Conversations: Among Friends, A Perspective on South Africa featuring artist ZANELE MUHOLI and actress NOMONDE MBUSI moderated by Judith B. Hecker, Assistant Curator, Department of Drawings and Prints
Monday, November 17, 2014
7:00 pm program | 8:15 pm reception
Doors open at 6:45 pm
The Celeste Bartos Theater (T3)
The Lewis B. and Dorothy Cullman Education and Research Building
The Museum of Modern Art
4 West 54 Street
Tickets ($35 General Admission, $20 Members, $12 Students) may be purchased at The Museum information and film desks, online at MoMA.org, or through The Friends of Education Office.
Presented by The Friends of Education of The Museum of Modern Art as part of the series Conversations: Among Friends, this evening’s program features a conversation between artist Zanele Muholi and actress, director, and playwright Nomonde Mbusi, moderated by Judith B. Hecker, MoMA’s assistant curator for drawings and prints. The program will focus on Muholi’s work as a “visual activist” dedicated to issues of race, gender, and sexuality; and will reflect on this year’s 20th anniversary of democracy in South Africa—still a work in progress. Muholi is best known for her photographic series Faces and Phases, five of which are included in MoMA’s collection.
Begun in 2006, this series portrays black members of the LGBTI community in South Africa and around the world, giving voice to their stories and displacing conventional perceptions. Nomonde Mbusi, one of Muholi’s participants in Faces and Phases and an artist and activist in her own right, joins the discussion. Following the program, guests are invited to continue the conversation at an intimate reception catered by Fantasy Fare in The Cullman Mezzanine. Muholi’s newest book, Zanele Muholi: Faces and Phases 2006–2014 (2014) will be available for purchase and signing by the artist.
Zanele Muholi was born in Umlazi township in Durban, South Africa, and currently lives in Johannesburg. Prior to her photographic journeys, she worked as a human rights activist, raising issues facing black lesbian women in South Africa.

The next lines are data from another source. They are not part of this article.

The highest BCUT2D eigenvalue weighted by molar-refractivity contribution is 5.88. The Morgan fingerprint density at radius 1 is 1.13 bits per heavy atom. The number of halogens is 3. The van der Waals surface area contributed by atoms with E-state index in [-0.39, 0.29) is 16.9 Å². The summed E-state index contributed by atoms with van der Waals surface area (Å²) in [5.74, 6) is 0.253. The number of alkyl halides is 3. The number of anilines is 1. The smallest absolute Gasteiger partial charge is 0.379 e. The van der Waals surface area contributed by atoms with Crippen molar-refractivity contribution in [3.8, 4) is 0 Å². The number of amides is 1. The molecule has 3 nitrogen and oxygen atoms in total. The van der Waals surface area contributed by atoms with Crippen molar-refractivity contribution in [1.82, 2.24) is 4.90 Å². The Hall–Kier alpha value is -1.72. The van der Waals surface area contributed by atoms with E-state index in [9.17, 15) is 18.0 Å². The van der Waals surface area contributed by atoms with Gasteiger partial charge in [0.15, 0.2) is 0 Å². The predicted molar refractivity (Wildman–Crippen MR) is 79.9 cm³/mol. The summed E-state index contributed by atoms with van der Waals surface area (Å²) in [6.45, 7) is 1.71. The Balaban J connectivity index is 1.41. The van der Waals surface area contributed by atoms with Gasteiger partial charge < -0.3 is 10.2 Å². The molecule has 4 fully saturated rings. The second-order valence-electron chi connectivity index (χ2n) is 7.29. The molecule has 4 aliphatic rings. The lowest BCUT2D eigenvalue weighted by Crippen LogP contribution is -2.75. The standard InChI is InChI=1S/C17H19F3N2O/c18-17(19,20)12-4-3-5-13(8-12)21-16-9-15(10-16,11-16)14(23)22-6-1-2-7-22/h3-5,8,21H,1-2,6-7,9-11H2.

In 2009 she founded Inkanyiso, an organization centered on visual arts, activism, media, and advocacy. Muholi studied at the Market Photo Workshop in Johannesburg, and graduated from Ryerson University in Toronto in 2009 with an MFA in documentary media.
She is the winner of awards from the 2009 Rencontres de Bamako African Photography Biennial; the 2013 Carnegie International; and recipient of a 2013 Prince Claus Award.
Muholi’s work has been featured in the 55th Venice Biennale; Documenta 13; the 29th São Paulo Biennial; and has been shown at prestigious museums worldwide. Her work can be found in numerous museum collections including The Museum of Modern Art, New York; San Francisco Museum of Modern Art; South African National Gallery, Cape Town, South Africa; Centre Georges Pompidou, Paris, France; Tate Modern, London, United Kingdom; The Menil Collection, Houston; and The Walther Collection, Neu-Ulm, Germany among others. Her award-winning documentary Difficult Love (2010) has been shown at film festivals around the world.
Nomonde Mbusi was trained in dramatic arts at the University of Zululand. Since 1997, she has performed in numerous theater productions and is best known for her role as Fikile in Flipping the Script, a four women show on gender-based violence (2004-07). In 2004 she co-founded Insika Productions with Muholi, where she worked as artistic director and facilitator. Through Insika, she organized creative arts healing workshops for women survivors of violence in organizations such as POWA-People Opposing Women Abuse and FEW-Forum for the Empowerment of Women. Her recent acting accomplishments include the lead role of Brenda on SABC 1’s drama Usindiso-Redemption, and Thando in Dr. John Kani’s play Nothing but The Truth at the Soweto Theatre, along with several other television and radio performances.
Judith B. Hecker, Assistant Curator in the Department of Drawings and Prints at MoMA, organized Impressions from South Africa, 1965 to Now: Prints from The Museum of Modern Art (2011), which featured some eighty prints, artist’s books, posters, and wall stencils by artists living in South Africa and acquired for the collection; and co-curated MoMA’s presentation of the touring exhibition William Kentridge: Five Themes (2010), authoring Trace: William Kentridge, Prints from The Museum of Modern Art on the occasion.
Image: Zanele Muholi. Self Portrait. DATE TK. Courtesy Yancey Richardson Gallery.
© 2014 Zanele Muholi; Zanele Muholi. Nomonde Mbusi, Berea, Johannesburg (detail). 2007. Courtesy of Yancey Richardson Gallery.
© 2014 Zanele Muholi